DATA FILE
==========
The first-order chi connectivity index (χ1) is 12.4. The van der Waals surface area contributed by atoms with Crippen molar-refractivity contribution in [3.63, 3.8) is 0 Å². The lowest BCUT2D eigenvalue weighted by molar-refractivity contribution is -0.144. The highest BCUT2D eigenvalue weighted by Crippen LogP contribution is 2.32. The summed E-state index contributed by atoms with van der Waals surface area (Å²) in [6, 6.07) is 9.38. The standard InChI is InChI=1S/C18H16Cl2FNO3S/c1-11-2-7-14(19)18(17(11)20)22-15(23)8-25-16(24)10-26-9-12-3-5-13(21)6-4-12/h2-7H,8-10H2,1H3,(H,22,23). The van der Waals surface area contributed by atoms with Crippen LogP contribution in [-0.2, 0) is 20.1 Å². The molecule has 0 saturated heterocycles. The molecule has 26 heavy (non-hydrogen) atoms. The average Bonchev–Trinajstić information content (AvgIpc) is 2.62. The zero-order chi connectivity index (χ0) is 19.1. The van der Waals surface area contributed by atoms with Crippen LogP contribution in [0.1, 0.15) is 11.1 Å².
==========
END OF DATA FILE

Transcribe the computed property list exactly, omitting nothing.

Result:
The first-order chi connectivity index (χ1) is 12.4. The van der Waals surface area contributed by atoms with Crippen molar-refractivity contribution in [3.63, 3.8) is 0 Å². The lowest BCUT2D eigenvalue weighted by molar-refractivity contribution is -0.144. The highest BCUT2D eigenvalue weighted by Crippen LogP contribution is 2.32. The summed E-state index contributed by atoms with van der Waals surface area (Å²) in [6, 6.07) is 9.38. The standard InChI is InChI=1S/C18H16Cl2FNO3S/c1-11-2-7-14(19)18(17(11)20)22-15(23)8-25-16(24)10-26-9-12-3-5-13(21)6-4-12/h2-7H,8-10H2,1H3,(H,22,23). The van der Waals surface area contributed by atoms with Crippen LogP contribution in [-0.2, 0) is 20.1 Å². The molecule has 0 saturated heterocycles. The molecule has 26 heavy (non-hydrogen) atoms. The average Bonchev–Trinajstić information content (AvgIpc) is 2.62. The zero-order chi connectivity index (χ0) is 19.1. The van der Waals surface area contributed by atoms with Crippen LogP contribution in [0.1, 0.15) is 11.1 Å².